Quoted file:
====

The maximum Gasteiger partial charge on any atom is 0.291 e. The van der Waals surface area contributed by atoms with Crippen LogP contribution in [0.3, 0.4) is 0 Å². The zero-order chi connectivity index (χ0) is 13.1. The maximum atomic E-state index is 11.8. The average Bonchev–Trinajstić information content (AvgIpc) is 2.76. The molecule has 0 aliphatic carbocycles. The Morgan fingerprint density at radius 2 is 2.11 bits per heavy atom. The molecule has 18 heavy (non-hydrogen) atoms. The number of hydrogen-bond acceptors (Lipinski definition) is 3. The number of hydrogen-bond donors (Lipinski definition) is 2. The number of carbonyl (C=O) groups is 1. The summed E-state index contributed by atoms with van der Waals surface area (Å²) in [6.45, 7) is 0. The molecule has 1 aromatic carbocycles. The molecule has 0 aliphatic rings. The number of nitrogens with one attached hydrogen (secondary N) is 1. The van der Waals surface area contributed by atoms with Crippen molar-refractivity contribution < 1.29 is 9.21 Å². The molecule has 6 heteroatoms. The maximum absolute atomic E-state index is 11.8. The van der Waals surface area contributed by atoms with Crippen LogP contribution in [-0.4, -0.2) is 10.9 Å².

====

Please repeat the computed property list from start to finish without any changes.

The maximum Gasteiger partial charge on any atom is 0.291 e. The van der Waals surface area contributed by atoms with Crippen LogP contribution in [0.3, 0.4) is 0 Å². The zero-order chi connectivity index (χ0) is 13.1. The maximum atomic E-state index is 11.8. The average Bonchev–Trinajstić information content (AvgIpc) is 2.76. The molecule has 0 aliphatic carbocycles. The Morgan fingerprint density at radius 2 is 2.11 bits per heavy atom. The molecule has 18 heavy (non-hydrogen) atoms. The number of hydrogen-bond acceptors (Lipinski definition) is 3. The number of hydrogen-bond donors (Lipinski definition) is 2. The number of carbonyl (C=O) groups is 1. The summed E-state index contributed by atoms with van der Waals surface area (Å²) in [6.45, 7) is 0. The molecule has 1 aromatic carbocycles. The molecule has 0 aliphatic rings. The number of nitrogens with one attached hydrogen (secondary N) is 1. The van der Waals surface area contributed by atoms with Crippen molar-refractivity contribution < 1.29 is 9.21 Å². The molecule has 6 heteroatoms. The maximum absolute atomic E-state index is 11.8. The van der Waals surface area contributed by atoms with Crippen LogP contribution in [-0.4, -0.2) is 10.9 Å².